Sarah Johnson, chief communications officer for the city, said they aren’t sure more resources, either through money or security staff, could have changed the outcome. She said the city is trying to make a responsible decision around public safety and the pandemic, avoiding a new spike of coronavirus cases.
“We'll have an arena full of 20,000 people and we'll have other venues that will have several other kinds of large gatherings. So, some people feel like, you know, it's just not, they're not being treated fair and that this hasn't been consistent,” Griffin added.
Business owners 3News talked with agreed with the inconsistencies.
“I would challenge the health and safety, because Rocket Mortgage [Field House] just lifted their mask ban on the 1st of February. The NBA lifted their mask ban, but the city only feels that there's seven hotels worthy of that? I'm not sure why,” said Rocco Whalen, the chef behind Tremont’s Fahrenheit, who also has offerings inside the arena. For events there, the NBA will require either proof of vaccination or a negative COVID test
Brian Gresham, managing partner at Anejo on the Flats East Bank, believes the city is just not prepared "We pay taxes here as a business for our police force and the things that the city provides. They can’t pull it off. Don’t tell me we can’t pull it off. You can’t pull it off. And that’s a shame," Gresham told 3News' Brandon Simmons.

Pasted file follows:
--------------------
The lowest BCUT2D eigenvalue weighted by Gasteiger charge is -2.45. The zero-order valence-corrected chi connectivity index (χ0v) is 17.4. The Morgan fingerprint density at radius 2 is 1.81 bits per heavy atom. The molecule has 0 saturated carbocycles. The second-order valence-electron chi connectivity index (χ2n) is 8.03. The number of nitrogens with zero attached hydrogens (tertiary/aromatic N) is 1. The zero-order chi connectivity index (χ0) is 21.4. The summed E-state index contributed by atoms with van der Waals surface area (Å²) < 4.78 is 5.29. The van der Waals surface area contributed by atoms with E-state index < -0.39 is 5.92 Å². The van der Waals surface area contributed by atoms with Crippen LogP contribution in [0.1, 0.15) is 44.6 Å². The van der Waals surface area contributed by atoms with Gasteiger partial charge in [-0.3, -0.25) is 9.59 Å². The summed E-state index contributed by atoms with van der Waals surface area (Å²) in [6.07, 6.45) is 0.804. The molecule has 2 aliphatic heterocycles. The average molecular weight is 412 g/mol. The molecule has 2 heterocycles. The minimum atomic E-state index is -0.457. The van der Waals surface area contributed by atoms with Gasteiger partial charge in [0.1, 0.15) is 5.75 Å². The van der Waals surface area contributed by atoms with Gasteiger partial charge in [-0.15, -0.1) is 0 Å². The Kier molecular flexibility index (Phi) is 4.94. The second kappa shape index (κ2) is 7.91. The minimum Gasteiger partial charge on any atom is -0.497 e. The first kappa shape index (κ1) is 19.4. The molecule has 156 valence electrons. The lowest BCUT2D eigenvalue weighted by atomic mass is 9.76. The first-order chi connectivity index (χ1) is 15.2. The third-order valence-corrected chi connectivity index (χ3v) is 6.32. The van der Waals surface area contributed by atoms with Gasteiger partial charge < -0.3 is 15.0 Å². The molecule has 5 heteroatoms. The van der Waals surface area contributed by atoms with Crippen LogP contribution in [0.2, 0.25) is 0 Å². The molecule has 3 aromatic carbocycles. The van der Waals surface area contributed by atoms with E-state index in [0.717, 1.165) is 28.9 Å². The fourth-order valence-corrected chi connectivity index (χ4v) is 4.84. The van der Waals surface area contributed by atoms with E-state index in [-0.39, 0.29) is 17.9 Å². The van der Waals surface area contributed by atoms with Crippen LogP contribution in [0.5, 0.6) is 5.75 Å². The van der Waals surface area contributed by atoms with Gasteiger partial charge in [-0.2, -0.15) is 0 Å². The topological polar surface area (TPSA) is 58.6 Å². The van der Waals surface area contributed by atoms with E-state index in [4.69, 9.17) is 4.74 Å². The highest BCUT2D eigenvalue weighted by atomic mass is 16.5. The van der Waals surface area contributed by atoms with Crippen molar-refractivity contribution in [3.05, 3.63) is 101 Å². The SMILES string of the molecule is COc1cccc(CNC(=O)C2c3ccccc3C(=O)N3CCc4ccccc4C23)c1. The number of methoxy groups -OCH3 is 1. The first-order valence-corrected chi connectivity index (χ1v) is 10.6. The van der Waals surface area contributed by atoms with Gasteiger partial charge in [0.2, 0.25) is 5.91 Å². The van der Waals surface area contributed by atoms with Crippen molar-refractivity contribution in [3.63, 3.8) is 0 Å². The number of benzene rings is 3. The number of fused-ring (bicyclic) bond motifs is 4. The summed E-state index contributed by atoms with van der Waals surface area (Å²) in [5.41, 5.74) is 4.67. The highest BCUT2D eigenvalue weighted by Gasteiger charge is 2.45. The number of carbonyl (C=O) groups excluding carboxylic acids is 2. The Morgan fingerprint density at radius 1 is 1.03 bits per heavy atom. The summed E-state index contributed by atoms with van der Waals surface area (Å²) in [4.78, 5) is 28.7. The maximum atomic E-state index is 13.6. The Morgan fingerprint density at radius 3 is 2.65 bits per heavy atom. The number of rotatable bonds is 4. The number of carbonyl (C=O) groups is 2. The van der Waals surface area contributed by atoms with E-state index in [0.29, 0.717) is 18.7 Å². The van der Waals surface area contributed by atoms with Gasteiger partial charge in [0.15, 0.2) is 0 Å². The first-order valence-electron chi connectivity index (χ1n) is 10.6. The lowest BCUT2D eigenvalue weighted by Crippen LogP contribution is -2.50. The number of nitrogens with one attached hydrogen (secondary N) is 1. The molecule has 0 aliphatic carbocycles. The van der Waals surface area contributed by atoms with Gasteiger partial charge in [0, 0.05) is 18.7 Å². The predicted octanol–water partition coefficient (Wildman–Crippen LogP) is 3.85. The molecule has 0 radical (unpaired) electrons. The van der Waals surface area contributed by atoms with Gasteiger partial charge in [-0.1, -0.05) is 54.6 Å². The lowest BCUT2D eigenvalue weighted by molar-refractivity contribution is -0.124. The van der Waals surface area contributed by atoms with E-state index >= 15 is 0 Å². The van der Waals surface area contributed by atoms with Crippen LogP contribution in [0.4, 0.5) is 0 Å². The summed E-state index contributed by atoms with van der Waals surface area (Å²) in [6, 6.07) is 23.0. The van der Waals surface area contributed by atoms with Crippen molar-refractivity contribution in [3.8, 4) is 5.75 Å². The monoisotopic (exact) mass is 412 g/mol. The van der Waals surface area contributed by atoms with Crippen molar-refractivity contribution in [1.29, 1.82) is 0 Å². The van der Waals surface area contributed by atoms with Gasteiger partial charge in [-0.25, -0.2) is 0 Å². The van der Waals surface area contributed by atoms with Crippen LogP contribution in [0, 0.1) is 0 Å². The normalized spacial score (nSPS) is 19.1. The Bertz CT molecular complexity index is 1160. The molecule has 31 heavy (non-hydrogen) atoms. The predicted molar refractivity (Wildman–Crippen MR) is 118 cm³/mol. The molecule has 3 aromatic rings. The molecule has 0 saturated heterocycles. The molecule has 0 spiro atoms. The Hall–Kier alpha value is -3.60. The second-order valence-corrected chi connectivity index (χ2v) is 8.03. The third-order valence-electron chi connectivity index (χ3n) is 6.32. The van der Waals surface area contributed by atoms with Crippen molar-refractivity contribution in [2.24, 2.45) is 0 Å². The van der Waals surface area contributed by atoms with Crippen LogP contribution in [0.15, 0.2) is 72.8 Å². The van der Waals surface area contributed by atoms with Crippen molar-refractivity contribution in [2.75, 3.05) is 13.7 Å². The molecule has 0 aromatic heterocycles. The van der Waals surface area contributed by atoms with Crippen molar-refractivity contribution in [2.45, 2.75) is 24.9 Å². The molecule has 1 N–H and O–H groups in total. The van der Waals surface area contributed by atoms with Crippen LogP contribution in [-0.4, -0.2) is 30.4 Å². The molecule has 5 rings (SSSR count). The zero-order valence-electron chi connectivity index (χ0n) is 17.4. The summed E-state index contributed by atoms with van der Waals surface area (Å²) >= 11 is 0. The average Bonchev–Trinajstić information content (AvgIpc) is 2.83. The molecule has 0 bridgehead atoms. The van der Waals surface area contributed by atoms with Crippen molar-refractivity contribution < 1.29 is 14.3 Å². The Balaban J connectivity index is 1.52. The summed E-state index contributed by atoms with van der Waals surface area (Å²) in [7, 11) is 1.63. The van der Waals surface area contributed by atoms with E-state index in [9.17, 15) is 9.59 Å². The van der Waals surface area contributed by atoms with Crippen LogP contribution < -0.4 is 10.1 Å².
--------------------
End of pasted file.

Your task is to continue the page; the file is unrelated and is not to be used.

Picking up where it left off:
Businesses also complained there was no heads up as applications were requested in mid-January, that this event would look different than those past. Many have sunk costs already on inventory and entertainment that now, a week out, can't be recouped.
With tens of thousands of people in town, the event is expected to generate tens of millions of dollars in direct spending.
Co-chair of the Local Organizing Committee, Destination Cleveland and the Greater Cleveland Sports Commission CEO David Gilbert said in a news conference Wednesday, “The vast majority of that [spending] will happen whether bars close at 2:30 or they close at 4, and I think this was a balance of maximizing every penny that will be spent with public safety.”
You can read Bibb's entire statement below:
"Protecting the residents and visitors of Cleveland is our number one priority. After consulting with the departments of Public Safety, Public Health and the Division of Police, I made the decision to put the health and safety of our residents first. I know how tough the past two years have been on local businesses, especially the bars and restaurants. I understand the frustration of these businesses. I have and will continue to support them in their economic recovery along with the rest of the City, as we come out of the pandemic. However, this is a different time from the RNC and MLB All-Star game. The pandemic has had a significant impact on the City and its public safety forces. While we want people to enjoy themselves, we must lead by example and put safety first. Not extending the hours is the right decision and in the best interest of the residents of the city of Cleveland and our visitors."